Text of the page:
“The Colgrid Conundrum” by Rich Larson
“The King’s Evil” by Elizabeth Bear
“Waterfalling” by Lavie Tidhar
“The Sword Tyraste” by Cecelia Holland
“The Sons of the Dragon” by George R. R. Martin

Rogues George R.R. Martin-smallWord on the street (i.e. George’s blog) is that this one will be followed by The Book of Magic next year. George talked about the book, and his plans for future anthologies with Gardner, earlier this year.

I have a story in the book. “The Sons of the Dragon” is the title. Those of you who enjoyed “The Princess and the Queen” in Dangerous Women and “The Rogue Prince” in Rogues will probably like this one too. It’s water from the same well. A history rather than a traditional narrative. A lot of telling, only a little showing. (The opposite of what I do in my novels). But if you’re fascinated by the politics of Westeros, as many of my readers seem to be, you should enjoy it. As the title suggests, “The Sons of the Dragon” chronicles the reigns of the second and third Targaryen kings, Aenys I and Maegor the Cruel, along with their mothers, wives, sisters, children, friends, enemies, and rivals…

Gardner is one of my oldest friends and he and I have co-edited a number of anthologies together… But we did not do The Book of Swords together… he edits lots of great stuff without any help from me… including The Book of Swords and next year’s The Book of Magic (which will also have a story from me, a reprint).

Truth be told, I loved editing those anthologies with Gardner, and we want to do more together. We’re talked about More Rogues and Even More Dangerous Women, since those two books were hugely successful, and we have definite plans for Old Luna and, who knows, maybe eventually Old Mercury and Old Pluto and Old Uranus. But we’re not doing any of that NOW. The anthologies, much as I loved them, were taking too much of my time, so I stepped back from them… until I finish The Winds of Winter, at least. Once that’s done, maybe I can sneak another one in…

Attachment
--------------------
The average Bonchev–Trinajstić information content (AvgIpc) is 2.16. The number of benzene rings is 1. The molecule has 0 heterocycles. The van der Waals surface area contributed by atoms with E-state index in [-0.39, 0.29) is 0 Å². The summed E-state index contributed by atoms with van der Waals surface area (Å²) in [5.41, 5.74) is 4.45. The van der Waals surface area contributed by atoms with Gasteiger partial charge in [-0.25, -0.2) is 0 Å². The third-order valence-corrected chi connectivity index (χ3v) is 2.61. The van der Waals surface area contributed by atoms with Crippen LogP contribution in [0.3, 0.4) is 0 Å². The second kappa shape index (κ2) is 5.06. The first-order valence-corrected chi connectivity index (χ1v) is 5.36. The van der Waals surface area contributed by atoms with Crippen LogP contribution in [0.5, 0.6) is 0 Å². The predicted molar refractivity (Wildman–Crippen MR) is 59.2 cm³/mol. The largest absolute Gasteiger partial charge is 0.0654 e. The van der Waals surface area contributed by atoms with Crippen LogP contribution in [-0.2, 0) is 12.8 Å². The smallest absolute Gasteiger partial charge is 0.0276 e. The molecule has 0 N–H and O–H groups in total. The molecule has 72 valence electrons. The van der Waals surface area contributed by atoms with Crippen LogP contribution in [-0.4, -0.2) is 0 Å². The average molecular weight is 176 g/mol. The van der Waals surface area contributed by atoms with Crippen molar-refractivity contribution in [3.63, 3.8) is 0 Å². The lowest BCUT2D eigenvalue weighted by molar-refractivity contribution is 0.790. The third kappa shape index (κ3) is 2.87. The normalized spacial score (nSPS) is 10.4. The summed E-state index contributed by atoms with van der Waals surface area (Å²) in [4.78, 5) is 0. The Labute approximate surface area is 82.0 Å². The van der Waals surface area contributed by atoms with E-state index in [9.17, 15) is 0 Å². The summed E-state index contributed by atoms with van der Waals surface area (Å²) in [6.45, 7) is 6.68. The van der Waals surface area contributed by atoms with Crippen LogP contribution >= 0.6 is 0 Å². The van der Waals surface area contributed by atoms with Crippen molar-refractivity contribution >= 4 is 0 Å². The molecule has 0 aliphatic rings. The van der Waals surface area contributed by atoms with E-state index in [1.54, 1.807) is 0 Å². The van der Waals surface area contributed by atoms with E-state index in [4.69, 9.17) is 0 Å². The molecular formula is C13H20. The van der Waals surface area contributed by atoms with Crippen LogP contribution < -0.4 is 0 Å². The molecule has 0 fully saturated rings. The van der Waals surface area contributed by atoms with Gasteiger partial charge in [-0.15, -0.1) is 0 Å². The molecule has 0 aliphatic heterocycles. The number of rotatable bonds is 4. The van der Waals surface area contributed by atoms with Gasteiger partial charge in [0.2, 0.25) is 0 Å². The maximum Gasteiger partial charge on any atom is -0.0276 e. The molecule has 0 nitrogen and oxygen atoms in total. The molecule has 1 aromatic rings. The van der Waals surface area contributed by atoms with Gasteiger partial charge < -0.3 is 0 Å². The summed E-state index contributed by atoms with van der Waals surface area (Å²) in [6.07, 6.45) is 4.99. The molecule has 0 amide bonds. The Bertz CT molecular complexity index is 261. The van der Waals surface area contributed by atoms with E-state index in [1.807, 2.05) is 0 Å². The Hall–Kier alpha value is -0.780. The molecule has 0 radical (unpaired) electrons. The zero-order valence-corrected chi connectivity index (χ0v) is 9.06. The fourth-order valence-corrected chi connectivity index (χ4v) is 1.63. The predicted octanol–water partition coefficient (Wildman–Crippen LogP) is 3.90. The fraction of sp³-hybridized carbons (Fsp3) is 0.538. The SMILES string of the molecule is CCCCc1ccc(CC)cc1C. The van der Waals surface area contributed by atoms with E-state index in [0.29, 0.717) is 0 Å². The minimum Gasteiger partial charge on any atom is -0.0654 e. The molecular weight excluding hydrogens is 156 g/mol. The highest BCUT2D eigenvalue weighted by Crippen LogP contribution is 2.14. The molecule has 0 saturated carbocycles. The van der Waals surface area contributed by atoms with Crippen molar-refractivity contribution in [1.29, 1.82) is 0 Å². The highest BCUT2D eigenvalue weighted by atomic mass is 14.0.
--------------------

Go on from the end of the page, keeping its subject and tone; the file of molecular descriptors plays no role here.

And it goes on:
The point is, just because I had to step back did not mean Gardner had to. And he hasn’t. Hence The Book of Swords, which I expect to be just as good as Rogues or Dangerous Women.

The Book of Swords will be published by Bantam Books on October 10, 2017. It is 544 pages, priced at $30 in hardcover and $14.99 for the digital edition.

See all of our coverage of the best in upcoming fantasy here.

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Joe H.

Already preordered. Between Paula Guran’s Swords Against Darkness (covering the reprint side) and this (covering the original side), it has been a very good year for S&S anthologies.

Amy Bisson

Definitely one to look forward to. Conveniently, next week my paycheck will be extra-large so I can actually afford this book.

Martin Christopher

That sounds quite promissing.

Matt Hughes

Gardner used the opening of my story, “The Sword of Destiny,” as a sneak-preview excerpt. Here’s a link: